The Heart

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					    The Heart
  • The adult heart is approx.
    the size of a closed fist. It
    resides in the thoracic
    cavity between the lungs
    in an area called the
    mediastinum. The top is
    rounded and called the
    base, the bottom has a
    point called the apex.
Anatomy of Heart
        Three layers
        • Outermost is the
          pericardium – or
          pericardial sac: double
          layered – tough fibrous
          connective tissue
        • Visceral – on heart surface
        • Parietal – towards the
        • Pericardial cavity –
          pericardial fluid - serous
Middle Layer – myocardium – muscular layer
Muscle cells are connected via intercalated discs - carry conduction
in a ‘domino effect’
Innermost layer – endocardium – epithelial layer – simple squamous
epithelium over a tough connective tissue
Valves are a result of the endocardium folding – valves between the
atrium and ventricle = AV valve, atrioventricular valve or tricuspid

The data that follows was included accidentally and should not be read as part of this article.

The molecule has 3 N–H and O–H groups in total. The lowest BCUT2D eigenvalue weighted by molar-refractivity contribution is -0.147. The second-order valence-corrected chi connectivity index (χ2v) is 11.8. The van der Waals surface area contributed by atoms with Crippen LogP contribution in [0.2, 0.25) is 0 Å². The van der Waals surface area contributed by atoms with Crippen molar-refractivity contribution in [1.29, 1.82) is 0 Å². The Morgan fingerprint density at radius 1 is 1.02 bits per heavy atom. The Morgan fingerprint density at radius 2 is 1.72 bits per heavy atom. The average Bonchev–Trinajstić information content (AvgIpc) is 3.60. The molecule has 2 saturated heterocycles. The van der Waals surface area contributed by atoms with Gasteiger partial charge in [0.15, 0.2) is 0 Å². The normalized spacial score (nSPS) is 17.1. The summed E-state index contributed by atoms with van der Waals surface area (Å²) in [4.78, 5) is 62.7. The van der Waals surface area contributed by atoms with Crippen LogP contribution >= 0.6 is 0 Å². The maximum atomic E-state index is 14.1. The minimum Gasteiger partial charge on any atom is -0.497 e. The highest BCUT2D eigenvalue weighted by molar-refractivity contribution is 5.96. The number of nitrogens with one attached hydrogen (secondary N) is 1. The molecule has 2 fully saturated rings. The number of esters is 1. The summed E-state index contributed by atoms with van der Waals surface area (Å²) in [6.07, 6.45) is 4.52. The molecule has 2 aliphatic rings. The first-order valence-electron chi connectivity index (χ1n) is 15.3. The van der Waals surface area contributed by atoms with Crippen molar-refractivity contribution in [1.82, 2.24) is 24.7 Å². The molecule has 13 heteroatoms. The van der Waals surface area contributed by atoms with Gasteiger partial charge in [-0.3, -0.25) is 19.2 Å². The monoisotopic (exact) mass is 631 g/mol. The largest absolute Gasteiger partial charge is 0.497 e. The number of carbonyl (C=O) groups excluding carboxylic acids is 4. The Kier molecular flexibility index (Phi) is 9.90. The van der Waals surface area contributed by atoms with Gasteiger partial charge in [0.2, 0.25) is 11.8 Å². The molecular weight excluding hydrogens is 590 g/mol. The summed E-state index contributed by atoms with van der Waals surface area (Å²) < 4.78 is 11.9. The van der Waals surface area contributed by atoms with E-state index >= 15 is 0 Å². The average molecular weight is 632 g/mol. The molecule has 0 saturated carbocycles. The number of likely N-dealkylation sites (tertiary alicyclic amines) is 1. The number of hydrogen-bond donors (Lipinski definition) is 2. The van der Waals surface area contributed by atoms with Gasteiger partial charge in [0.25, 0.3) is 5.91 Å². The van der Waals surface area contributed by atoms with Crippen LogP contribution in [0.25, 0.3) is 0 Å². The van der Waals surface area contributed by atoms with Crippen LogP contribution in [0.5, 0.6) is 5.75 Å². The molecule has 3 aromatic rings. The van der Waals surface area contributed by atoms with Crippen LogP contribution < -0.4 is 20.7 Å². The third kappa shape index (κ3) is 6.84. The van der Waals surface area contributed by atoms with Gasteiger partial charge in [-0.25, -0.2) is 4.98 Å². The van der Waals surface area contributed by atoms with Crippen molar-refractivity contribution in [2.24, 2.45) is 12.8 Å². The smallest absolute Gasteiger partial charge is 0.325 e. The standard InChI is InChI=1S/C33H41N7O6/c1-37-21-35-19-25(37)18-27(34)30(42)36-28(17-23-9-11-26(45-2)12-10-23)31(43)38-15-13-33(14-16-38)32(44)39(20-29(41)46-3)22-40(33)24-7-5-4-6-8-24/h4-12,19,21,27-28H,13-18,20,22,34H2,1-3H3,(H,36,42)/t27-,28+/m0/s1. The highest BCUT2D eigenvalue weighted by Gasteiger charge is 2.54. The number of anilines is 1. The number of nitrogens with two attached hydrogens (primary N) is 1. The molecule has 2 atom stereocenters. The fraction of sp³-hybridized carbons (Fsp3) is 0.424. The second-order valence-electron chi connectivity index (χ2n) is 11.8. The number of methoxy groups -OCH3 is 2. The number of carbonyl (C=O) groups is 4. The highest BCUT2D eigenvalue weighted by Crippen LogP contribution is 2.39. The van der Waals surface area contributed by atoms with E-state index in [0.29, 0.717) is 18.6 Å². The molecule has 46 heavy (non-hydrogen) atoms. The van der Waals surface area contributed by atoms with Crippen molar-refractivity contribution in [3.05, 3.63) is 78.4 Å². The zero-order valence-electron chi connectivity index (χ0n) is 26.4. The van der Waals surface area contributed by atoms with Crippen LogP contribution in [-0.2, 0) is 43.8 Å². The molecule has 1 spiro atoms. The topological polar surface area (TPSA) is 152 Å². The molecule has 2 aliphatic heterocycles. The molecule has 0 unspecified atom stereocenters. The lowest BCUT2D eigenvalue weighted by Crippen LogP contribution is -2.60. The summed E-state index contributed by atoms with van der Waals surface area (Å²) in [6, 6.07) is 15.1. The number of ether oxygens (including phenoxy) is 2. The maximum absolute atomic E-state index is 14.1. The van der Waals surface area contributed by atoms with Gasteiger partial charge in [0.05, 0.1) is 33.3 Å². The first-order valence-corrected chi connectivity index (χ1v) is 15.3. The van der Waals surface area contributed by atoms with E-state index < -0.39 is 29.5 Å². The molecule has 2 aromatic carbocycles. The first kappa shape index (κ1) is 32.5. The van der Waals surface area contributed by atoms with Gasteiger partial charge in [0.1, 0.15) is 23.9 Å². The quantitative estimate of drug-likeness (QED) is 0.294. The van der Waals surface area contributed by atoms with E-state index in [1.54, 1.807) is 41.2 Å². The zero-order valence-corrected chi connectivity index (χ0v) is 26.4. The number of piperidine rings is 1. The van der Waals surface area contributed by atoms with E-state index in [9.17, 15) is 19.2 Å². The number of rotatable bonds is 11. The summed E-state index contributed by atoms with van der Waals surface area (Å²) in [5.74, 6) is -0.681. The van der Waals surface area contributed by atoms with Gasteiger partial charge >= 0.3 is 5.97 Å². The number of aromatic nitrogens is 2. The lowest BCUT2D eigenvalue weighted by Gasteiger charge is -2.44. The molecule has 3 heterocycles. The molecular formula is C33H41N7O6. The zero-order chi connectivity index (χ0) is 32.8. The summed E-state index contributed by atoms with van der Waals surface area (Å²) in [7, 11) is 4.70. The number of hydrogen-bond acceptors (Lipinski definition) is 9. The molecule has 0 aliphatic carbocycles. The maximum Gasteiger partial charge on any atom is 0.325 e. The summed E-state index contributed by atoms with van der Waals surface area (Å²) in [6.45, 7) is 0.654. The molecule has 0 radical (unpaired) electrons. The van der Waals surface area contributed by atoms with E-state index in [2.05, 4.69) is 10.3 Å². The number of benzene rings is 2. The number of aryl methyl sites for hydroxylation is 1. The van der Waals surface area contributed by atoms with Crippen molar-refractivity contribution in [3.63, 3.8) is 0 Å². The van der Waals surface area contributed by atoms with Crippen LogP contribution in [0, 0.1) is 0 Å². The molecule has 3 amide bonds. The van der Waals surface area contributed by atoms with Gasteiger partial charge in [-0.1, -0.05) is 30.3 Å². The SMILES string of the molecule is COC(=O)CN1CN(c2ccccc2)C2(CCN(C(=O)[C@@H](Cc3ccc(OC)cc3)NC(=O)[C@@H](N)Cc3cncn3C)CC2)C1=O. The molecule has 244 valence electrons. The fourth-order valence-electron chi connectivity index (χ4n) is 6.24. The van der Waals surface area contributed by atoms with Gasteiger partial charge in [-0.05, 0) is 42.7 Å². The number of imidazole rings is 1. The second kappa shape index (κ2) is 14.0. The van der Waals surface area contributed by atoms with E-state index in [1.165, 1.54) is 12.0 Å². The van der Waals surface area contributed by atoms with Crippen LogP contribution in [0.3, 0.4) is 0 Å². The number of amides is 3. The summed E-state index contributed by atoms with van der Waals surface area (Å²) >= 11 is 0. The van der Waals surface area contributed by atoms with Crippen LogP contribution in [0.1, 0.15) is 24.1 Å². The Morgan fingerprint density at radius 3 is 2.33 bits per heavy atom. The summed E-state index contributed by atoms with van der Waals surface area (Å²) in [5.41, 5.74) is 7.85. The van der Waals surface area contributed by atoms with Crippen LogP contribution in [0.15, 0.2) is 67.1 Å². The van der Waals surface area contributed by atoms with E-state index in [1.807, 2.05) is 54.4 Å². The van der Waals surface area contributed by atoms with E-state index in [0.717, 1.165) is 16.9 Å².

[R] /bicuspid [L]. -valves between the ventricles and vessels =
semilunar valves or pulmonic [R]/aortic[L]
Chambers: right & left atria
            right & left ventricles
Major Vessels: vena cava, aorta, pulmonary veins, pulmonary trunk
ElectroCardioGraph [EKG/ECG]
• Electrical conduction
  of the heart can be
  monitored by
  electrodes on body
• Not a direct measure
  of mechanical events,
  force of contraction or
  blood pressure.
• The normal EKG
  consists of a P wave,
  the QRS complex, and
  a T wave.
The P wave indicates that the atria (the two upper chambers of
the heart) are contracting to pump out blood.
the "QRS complex." This part indicates that the ventricles (the
two lower chambers of the heart) are contracting to pump out
blood to the body
The ST segment indicates the amount of time from the end of
the contraction of the ventricles to the beginning of the rest
period before the ventricles begin to contract for the next beat.
The T wave indicates the resting period of the ventricles.
 An arrhythmia (also called dysrhythmia) is an abnormal
rhythm of the heart, which can cause the heart to pump less
Arrhythmias can cause problems with contractions of the heart
chambers by:
not allowing the chambers to fill with an adequate amount of
blood, because an electrical signal is causing the heart to pump
too fast.
not allowing a sufficient amount of blood to be pumped out to
the body, because an electrical signal is causing the heart to
pump too slowly or too irregularly.

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